Harvard materials scientists have come up with what they believe is a new way to model the formation of glasses, a type of amorphous solid that includes common window glass.
Glasses form through the process of vitrification, in which a glass-forming liquid cools and slowly becomes a solid whose molecules, though they've stopped moving, are not permanently locked into a crystal structure. Instead, they're more like a liquid that has merely stopped flowing, though they can continue to move over long stretches of time.
"A glass is permanent, but only over a certain time scale. It's a liquid that just stopped moving, stopped flowing," said David Weitz, Mallinckrodt Professor of Physics and Applied Physics at Harvard's School of Engineering and Applied Sciences (SEAS) and the Department of Physics. "A crystal has a very unique structure, a very ordered structure that repeats itself over and over. A glass never repeats itself. It wants to be a crystal but something is preventing it from being a crystal."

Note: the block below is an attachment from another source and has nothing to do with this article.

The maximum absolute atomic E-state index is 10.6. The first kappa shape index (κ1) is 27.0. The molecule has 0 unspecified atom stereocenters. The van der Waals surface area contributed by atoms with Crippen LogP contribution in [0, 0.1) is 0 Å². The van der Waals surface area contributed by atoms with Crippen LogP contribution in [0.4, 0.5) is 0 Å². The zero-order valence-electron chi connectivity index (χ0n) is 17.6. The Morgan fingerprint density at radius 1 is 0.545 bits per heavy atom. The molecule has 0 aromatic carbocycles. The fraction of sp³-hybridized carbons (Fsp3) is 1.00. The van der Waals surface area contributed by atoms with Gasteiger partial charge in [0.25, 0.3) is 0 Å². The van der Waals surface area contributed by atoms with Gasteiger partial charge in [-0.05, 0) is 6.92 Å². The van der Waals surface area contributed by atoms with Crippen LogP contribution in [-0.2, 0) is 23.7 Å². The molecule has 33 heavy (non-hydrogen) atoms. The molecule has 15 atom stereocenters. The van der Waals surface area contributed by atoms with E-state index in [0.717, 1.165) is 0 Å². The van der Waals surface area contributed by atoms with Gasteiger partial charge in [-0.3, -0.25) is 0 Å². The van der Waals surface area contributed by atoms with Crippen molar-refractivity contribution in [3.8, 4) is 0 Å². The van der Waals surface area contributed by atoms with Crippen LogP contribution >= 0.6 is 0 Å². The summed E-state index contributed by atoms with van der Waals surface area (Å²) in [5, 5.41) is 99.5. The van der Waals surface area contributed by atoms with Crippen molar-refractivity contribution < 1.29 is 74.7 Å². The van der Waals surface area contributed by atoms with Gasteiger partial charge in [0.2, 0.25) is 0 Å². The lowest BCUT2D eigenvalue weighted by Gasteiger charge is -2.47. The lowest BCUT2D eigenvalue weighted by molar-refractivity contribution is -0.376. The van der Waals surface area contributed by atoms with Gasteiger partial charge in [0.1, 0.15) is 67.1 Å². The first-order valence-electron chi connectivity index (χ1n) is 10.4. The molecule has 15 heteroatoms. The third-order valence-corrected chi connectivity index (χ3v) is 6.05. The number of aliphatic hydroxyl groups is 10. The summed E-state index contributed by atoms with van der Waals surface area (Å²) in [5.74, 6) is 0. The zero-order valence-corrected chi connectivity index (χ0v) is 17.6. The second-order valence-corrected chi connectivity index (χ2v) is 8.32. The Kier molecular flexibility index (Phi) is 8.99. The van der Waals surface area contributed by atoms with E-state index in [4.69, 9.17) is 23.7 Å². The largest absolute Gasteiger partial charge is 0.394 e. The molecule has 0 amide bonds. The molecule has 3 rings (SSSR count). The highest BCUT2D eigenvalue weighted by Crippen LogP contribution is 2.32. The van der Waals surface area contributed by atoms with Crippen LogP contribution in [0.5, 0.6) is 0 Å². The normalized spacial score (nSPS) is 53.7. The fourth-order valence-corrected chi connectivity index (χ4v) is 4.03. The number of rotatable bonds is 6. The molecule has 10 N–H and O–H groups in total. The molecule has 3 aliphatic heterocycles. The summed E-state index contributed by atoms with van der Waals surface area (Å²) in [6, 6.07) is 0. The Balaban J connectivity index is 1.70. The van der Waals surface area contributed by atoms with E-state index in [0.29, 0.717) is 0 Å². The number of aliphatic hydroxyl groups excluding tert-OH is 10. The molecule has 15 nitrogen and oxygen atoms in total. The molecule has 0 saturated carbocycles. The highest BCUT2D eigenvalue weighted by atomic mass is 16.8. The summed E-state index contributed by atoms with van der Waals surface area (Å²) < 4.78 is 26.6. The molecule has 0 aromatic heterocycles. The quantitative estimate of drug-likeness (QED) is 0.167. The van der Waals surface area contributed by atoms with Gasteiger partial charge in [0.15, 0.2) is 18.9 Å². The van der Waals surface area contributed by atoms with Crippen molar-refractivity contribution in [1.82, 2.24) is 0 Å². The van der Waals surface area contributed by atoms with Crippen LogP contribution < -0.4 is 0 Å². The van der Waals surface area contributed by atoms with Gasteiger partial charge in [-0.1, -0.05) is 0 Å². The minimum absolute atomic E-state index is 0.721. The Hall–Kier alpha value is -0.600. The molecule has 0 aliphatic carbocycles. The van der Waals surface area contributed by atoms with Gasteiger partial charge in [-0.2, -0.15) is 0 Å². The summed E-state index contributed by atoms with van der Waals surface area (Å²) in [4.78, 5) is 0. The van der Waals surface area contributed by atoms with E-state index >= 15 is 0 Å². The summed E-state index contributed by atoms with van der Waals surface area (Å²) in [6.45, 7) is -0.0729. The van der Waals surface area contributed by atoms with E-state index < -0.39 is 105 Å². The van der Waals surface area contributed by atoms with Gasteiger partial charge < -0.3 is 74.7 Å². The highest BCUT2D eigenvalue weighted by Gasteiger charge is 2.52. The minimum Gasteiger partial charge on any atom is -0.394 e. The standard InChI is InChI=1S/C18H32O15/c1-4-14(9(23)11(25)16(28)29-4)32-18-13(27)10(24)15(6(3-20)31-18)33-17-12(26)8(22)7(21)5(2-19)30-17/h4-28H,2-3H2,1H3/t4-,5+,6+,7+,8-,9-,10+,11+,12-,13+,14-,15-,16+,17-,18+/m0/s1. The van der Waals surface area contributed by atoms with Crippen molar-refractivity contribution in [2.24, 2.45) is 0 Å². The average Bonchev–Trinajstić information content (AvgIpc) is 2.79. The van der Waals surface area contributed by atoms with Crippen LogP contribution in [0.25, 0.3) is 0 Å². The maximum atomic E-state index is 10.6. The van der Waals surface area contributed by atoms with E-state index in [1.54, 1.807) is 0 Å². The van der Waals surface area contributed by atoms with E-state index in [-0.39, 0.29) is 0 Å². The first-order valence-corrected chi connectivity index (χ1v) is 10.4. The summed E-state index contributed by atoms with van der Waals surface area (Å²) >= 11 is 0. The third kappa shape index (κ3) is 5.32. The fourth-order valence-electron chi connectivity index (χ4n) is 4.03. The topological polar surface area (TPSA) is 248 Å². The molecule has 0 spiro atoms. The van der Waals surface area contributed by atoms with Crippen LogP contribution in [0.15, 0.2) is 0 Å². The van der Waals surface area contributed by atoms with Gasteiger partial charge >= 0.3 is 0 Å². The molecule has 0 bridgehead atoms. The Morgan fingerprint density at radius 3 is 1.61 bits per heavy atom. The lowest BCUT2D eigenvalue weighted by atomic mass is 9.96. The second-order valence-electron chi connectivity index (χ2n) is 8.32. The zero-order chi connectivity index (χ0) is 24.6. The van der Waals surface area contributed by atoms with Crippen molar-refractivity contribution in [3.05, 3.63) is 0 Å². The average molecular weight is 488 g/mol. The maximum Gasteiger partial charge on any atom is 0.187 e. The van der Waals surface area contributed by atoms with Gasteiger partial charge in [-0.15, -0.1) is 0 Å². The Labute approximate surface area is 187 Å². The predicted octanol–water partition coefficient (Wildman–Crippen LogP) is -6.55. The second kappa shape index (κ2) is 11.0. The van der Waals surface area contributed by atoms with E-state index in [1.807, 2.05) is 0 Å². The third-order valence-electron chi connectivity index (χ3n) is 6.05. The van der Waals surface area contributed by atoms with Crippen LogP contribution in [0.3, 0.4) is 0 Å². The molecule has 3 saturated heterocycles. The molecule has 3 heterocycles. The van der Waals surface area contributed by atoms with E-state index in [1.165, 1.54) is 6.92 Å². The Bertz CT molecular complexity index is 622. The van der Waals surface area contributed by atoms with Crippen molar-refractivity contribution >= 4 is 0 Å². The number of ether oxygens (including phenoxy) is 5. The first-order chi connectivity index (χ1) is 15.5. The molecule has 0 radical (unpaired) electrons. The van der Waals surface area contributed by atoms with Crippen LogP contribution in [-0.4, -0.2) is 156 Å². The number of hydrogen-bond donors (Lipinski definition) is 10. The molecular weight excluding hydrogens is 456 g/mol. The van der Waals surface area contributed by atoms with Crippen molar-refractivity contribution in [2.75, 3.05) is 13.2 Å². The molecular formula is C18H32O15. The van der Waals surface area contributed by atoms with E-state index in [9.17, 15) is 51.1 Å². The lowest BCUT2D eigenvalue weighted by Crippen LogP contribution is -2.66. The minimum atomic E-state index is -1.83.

Other than window glass, made from silica or silicon dioxide, Weitz said many sugars are glasses. Honey, for example, is not a glass at room temperature, but as it cools down and solidifies, it becomes a glass.
Scientists like Weitz use models to understand the properties of glasses. Weitz and members of his research group, together with colleagues at Columbia University and the University of North Texas, report in this week's Nature a new wrinkle on an old model that seems to improve how well it mimics the behavior of glass.
The model is a colloidial fluid, a liquid with tiny particles, or colloids, suspended evenly in it. Milk, for example, is a familiar colloidial fluid. Scientists model solidifying glasses using colloids by adding more particles to the fluid. This increases the particles' concentration, making the fluid thicker, and making it flow more slowly. The advantage of this approach to studying glasses directly is size, Weitz said. The colloid particles are 1,000 times bigger than a molecule of a glass and can be observed with a microscope.
"They're big; they're slow. They get slower and slower and slower and slower," Weitz said. "They don't behave like a fluid. They don't behave like a crystal. They behave in many ways like a glass."